How many miles of Denver bike lanes are near you and how it relates to income

3 min. read
Double protected bike lanes on South Broadway. (Kevin J. Beaty/Denverite)

Double protected bike lanes on South Broadway. (Kevin J. Beaty/Denverite)

Congratulations, Denver? There is not a strong correlation between the miles of bike lanes in a census tract and the median income there.

In English: Wealthier areas aren't more likely to have more bike lanes on the whole. And poorer areas don't necessarily see fewer lanes aimed at cyclists on the whole either.

Likewise, a higher percentage of white people in a census tract doesn't always mean there are more bike lanes there.

Here's how the miles of existing bike lanes and trails are distributed by census tract:

And here's what the median incomes are in those same tracts, according to the most recent American Community Survey data:

Finally, here's how white or not-white a given census tract is, expressed in terms of the percentage of white people in that tract:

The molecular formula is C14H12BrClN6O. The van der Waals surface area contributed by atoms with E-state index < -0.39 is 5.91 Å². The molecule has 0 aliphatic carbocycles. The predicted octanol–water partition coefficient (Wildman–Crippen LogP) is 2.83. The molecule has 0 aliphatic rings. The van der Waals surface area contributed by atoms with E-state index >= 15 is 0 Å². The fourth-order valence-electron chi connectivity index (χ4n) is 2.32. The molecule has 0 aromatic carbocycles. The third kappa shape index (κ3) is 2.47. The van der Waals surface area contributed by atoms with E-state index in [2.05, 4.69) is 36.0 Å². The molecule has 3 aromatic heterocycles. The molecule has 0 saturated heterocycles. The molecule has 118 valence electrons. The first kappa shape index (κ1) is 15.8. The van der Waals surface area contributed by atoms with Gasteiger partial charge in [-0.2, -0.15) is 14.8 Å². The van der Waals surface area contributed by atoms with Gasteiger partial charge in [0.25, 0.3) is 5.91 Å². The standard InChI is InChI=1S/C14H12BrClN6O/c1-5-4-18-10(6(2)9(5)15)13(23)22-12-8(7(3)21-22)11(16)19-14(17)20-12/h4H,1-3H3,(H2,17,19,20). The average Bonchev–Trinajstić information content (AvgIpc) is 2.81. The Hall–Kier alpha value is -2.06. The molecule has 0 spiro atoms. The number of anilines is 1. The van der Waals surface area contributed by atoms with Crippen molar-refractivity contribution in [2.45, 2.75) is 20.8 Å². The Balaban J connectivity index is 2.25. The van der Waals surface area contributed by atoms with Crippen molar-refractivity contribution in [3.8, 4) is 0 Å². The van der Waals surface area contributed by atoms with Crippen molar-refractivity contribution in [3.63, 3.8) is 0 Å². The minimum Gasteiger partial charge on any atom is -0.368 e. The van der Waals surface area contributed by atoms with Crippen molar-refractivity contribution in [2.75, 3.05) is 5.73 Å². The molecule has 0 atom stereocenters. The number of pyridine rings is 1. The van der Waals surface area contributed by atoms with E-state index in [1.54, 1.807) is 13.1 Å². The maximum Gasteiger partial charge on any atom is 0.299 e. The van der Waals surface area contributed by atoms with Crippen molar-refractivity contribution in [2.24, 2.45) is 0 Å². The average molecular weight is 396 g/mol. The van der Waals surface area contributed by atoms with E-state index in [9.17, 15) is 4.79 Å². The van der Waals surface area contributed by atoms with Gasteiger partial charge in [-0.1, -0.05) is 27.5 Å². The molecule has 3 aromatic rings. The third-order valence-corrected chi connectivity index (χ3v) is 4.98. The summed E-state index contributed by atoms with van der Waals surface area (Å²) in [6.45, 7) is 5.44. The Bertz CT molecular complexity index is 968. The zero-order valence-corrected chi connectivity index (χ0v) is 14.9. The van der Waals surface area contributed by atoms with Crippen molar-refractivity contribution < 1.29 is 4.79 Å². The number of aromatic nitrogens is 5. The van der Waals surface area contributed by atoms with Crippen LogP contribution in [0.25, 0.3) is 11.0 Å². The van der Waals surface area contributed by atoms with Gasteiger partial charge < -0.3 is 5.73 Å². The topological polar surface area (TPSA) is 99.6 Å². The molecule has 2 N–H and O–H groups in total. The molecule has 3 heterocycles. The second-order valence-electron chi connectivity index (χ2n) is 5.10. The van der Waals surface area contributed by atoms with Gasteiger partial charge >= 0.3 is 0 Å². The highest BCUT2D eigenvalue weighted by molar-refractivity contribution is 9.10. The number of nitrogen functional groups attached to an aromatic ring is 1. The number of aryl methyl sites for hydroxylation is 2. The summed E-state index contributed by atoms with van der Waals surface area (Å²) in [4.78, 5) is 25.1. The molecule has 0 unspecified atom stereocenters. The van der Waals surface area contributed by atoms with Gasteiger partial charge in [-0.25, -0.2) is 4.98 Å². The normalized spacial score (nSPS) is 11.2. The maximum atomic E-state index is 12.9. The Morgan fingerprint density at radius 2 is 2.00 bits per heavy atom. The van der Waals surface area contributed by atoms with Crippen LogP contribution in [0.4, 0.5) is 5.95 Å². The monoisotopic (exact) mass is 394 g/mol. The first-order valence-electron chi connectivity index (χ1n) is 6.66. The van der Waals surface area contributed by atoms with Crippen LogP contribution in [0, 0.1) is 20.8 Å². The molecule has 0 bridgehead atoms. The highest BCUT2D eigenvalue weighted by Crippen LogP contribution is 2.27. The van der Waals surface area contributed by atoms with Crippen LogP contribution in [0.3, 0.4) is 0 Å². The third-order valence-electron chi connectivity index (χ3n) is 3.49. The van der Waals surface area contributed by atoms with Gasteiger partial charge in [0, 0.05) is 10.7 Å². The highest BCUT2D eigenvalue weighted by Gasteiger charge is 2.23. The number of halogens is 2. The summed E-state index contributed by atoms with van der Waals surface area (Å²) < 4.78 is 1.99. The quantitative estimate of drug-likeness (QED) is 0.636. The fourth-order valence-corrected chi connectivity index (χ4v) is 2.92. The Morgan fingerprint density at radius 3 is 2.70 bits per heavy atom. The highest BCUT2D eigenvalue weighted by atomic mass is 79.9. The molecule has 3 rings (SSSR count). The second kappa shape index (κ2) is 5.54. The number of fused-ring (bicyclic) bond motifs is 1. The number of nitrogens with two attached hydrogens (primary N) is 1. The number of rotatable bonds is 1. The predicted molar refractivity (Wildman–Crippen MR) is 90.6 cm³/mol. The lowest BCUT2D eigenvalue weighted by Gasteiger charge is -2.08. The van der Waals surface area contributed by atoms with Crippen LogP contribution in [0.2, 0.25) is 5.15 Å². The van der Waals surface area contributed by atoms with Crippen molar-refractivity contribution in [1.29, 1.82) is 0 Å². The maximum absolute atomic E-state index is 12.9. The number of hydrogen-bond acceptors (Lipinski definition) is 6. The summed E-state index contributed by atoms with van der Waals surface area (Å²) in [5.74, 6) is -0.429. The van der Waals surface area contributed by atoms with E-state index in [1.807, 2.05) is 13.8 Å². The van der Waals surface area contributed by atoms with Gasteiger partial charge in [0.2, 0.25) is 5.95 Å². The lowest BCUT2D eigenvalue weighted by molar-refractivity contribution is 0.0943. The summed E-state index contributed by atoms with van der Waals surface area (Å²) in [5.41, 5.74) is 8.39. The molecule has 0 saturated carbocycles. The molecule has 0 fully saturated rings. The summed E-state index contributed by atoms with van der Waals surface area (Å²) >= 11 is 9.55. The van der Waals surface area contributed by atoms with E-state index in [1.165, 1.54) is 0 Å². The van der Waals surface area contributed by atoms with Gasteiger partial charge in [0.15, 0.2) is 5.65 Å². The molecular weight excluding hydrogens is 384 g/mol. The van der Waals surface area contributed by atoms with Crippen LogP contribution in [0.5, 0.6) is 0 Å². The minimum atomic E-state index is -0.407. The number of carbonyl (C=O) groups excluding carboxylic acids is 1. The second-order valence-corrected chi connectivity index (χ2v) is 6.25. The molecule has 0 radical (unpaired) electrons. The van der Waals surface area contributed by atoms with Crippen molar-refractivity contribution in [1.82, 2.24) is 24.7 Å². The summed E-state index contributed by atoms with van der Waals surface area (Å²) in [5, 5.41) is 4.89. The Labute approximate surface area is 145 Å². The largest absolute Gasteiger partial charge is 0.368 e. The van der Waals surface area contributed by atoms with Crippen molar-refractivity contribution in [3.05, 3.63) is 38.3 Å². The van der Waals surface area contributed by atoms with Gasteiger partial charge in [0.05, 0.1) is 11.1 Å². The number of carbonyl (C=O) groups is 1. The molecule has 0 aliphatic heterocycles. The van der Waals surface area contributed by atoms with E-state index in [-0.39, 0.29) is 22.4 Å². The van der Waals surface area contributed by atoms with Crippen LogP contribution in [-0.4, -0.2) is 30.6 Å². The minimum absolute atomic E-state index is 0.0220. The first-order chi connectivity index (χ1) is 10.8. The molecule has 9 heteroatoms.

There's some areas that are poor, non-white and don't have many bike lanes, like in the Globeville and Elyria-Swansea area. But on a city-level, it's mostly a jumbled mess. (Even when I calculated a linear correlation, income and race were correlated with bike lanes to an insignificant degree.)

I did use a generous definition of what a bike lane is, to be fair. I took the city's map of bike lanes and eliminated any listed as a shared roadway or sharrow as well as places where bikes are allowed on sidewalks. Sharrows aren't believed to noticeably improve cyclist safety like actual bike lanes are and the other infrastructure isn't specifically geared toward cyclists.

This doesn't mean that all areas are perfectly served. If people live in a census tract with bike lanes, they'll likely ride outside of that area on the way to their destination and there's no guarantee they won't have to use sidewalks or shared roadways along the way.

And this doesn't show it's just as easy for low-income and minority people in Denver to bike as their whiter or more affluent counterparts.

We have the oldest bike-share program in the country and had 90 percent non-Hispanic whites users in 2013.

And nationally, Black and Hispanic cyclists had a fatality rate 30 percent and 23 percent higher than white cyclists.

But in today's measure, bike lanes seems to be distributed somewhat evenly.

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